We recently spoke with Jonny Goodman, the Director and Curator of Dixon Place’s upcoming First Annual Lower East Side Music Festival, about his vision for the festival, music on the Lower East Side, and life as a musician.
TLD – We are very excited that there is a new arts festival in the Lower East Side – especially a music festival. Who conceived of the idea?
JG – Ellie Covan, the Founder of Dixon Place, wanted to put a foot forth in the music scene. Since its beginning in the late 80s, Dixon has been very supportive of the artist in dance and performance, encouraging new and experimental work and nurturing new talent. With its new space on Chrystie Street, they now also have the venue for music. Music is such an important fabric of the Lower East Side cultural community. So they wanted to support those musicians and become a home for that community.
TLD – Where did you come in?
JG – I signed on recently. I was hosting a show at Dixon Place in the Lounge called The Writer’s Block. We paired up songwriters with each other and they completed each other’s songs. I also worked at Judson Church for several years, where I did a lot of arts programming. I put together a weekly performance and dinner series and through that, built up a music roster.
TLD – What is your background in music?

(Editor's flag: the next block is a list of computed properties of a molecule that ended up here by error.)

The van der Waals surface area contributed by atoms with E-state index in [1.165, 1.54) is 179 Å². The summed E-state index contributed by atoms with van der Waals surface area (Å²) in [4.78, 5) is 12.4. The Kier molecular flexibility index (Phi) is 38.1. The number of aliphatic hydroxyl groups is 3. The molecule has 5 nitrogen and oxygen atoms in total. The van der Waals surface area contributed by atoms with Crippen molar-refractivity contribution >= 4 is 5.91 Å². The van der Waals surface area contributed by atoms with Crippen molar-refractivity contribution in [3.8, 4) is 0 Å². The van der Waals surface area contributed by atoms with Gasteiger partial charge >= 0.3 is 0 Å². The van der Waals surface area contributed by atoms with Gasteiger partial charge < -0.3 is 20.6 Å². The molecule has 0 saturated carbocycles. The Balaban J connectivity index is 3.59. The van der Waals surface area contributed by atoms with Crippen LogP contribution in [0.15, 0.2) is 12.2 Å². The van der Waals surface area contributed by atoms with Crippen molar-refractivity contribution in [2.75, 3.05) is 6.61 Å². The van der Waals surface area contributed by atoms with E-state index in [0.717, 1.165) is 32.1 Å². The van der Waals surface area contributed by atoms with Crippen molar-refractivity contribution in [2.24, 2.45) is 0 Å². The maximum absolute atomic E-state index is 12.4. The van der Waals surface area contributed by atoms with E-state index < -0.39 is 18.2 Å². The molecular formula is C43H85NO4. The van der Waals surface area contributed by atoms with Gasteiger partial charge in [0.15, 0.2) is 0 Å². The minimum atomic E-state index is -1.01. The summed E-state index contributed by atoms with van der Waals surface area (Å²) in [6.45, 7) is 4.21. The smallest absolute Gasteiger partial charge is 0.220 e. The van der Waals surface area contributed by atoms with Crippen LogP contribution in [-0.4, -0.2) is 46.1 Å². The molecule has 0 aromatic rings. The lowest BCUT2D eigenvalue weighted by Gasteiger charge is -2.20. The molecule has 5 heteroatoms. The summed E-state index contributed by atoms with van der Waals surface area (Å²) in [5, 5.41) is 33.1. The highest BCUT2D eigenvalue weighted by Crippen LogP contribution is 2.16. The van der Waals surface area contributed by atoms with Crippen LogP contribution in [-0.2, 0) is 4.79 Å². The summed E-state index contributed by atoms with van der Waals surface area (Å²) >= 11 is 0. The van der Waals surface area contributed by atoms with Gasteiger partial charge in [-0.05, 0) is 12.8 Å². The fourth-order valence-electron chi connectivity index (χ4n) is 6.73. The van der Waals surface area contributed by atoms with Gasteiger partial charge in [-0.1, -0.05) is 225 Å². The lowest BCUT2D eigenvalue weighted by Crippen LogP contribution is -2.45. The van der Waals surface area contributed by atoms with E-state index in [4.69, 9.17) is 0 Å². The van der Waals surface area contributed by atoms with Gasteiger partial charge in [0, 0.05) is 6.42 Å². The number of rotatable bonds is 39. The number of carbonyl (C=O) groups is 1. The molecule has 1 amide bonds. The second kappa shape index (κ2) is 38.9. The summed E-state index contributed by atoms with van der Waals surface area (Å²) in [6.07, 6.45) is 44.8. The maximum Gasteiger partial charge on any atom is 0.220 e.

JG – I am a musician. I mostly fall under the indie rock umbrella – lyric driven narrative, folk and blues focused. I am very interested strong in songwriting.
TLD – Is there a style of programming you are going for within the festival– a curatorial goal?
My curatorial goal was to create nights of music styles that go together. To have an opportunity for people to see local music that might normally be seen in a club somewhere, in a more theatrical setting. Emerging musicians playing the Lower East Side circuit often encounter difficulties with venues. Many venues are music bars that present live music – there is no “curation” so to speak. Many times random bands are paired together on an evening. A heavy metal band might follow a Folk band. The music is not presented as a night of music, but as a bunch of disassociated indie bands.
With the Lower East Side Music Festival, it is a “night out”– a tightly curated gig in a concert setting. People can still enjoy a diverse range of performers, but there will be a common thread between them each evening – a cross between a show and a concert.
TLD – What might that look like?
JG – There are 12 nights curated as a scene or genre. “Scene” meaning “cabaret music not written for the theater.” We have a few under the American music genre, a Southern night, which has a couple of scenes within it — Rockabilly, and New Orleans Second Line Jazz, an R& B and Soul night, two Alt-Classical nights, and Indie Rock and Folk nights.
TLD – Sounds like this is a festival in the true sense of the word. Can you give us a few highlights?
The opening weekend on August 12th, the first Alt-Classical night, features the Stone Forest Ensemble. They are a multi-nationonal, classical hip-hop troupe. They will be very interesting. They are led by a Chinese band leader and are Chinese influenced, but the group is actually multi-national and of diverse influences.